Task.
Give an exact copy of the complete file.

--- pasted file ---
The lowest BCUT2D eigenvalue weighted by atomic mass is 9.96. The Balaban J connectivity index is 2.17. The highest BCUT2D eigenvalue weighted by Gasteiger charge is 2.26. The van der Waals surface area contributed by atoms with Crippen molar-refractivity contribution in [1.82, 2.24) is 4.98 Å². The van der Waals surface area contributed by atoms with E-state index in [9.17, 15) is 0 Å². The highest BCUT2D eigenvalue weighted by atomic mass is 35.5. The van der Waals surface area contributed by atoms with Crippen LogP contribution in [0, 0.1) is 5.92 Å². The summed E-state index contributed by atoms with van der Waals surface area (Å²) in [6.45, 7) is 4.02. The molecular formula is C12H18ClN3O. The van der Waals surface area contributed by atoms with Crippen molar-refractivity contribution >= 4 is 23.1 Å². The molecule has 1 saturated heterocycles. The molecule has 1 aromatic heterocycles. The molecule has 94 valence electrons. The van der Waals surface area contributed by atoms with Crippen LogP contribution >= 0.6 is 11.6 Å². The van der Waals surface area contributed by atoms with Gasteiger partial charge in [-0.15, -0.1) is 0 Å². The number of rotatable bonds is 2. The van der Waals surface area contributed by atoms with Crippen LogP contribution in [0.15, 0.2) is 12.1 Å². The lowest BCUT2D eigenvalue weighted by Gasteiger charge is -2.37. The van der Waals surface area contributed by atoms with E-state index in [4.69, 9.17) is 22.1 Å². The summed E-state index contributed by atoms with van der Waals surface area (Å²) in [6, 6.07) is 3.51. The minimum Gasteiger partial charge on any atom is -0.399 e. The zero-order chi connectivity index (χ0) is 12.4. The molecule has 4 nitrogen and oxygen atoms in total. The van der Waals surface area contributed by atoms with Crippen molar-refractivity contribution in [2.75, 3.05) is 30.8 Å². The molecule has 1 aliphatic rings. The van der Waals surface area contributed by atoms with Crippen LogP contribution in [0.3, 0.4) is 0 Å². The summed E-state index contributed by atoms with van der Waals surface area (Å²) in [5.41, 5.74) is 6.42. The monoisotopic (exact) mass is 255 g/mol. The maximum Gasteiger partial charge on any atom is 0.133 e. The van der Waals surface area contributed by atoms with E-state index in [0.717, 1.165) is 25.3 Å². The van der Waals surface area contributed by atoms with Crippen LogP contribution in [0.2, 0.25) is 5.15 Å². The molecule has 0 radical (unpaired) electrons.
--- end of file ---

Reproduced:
The lowest BCUT2D eigenvalue weighted by atomic mass is 9.96. The Balaban J connectivity index is 2.17. The highest BCUT2D eigenvalue weighted by Gasteiger charge is 2.26. The van der Waals surface area contributed by atoms with Crippen molar-refractivity contribution in [1.82, 2.24) is 4.98 Å². The van der Waals surface area contributed by atoms with E-state index in [9.17, 15) is 0 Å². The highest BCUT2D eigenvalue weighted by atomic mass is 35.5. The van der Waals surface area contributed by atoms with Crippen LogP contribution in [0, 0.1) is 5.92 Å². The summed E-state index contributed by atoms with van der Waals surface area (Å²) in [6.45, 7) is 4.02. The molecular formula is C12H18ClN3O. The van der Waals surface area contributed by atoms with Crippen molar-refractivity contribution >= 4 is 23.1 Å². The molecule has 1 saturated heterocycles. The molecule has 1 aromatic heterocycles. The molecule has 94 valence electrons. The van der Waals surface area contributed by atoms with Crippen LogP contribution >= 0.6 is 11.6 Å². The van der Waals surface area contributed by atoms with Gasteiger partial charge in [-0.15, -0.1) is 0 Å². The number of rotatable bonds is 2. The van der Waals surface area contributed by atoms with Crippen LogP contribution in [0.15, 0.2) is 12.1 Å². The lowest BCUT2D eigenvalue weighted by Gasteiger charge is -2.37. The van der Waals surface area contributed by atoms with E-state index in [4.69, 9.17) is 22.1 Å². The summed E-state index contributed by atoms with van der Waals surface area (Å²) in [6, 6.07) is 3.51. The minimum Gasteiger partial charge on any atom is -0.399 e. The zero-order chi connectivity index (χ0) is 12.4. The molecule has 4 nitrogen and oxygen atoms in total. The van der Waals surface area contributed by atoms with Crippen molar-refractivity contribution in [2.75, 3.05) is 30.8 Å². The molecule has 1 aliphatic rings. The van der Waals surface area contributed by atoms with Crippen LogP contribution in [0.3, 0.4) is 0 Å². The summed E-state index contributed by atoms with van der Waals surface area (Å²) in [5.41, 5.74) is 6.42. The monoisotopic (exact) mass is 255 g/mol. The maximum Gasteiger partial charge on any atom is 0.133 e. The van der Waals surface area contributed by atoms with E-state index in [0.717, 1.165) is 25.3 Å². The van der Waals surface area contributed by atoms with Crippen LogP contribution in [0.2, 0.25) is 5.15 Å². The molecule has 0 radical (unpaired) electrons.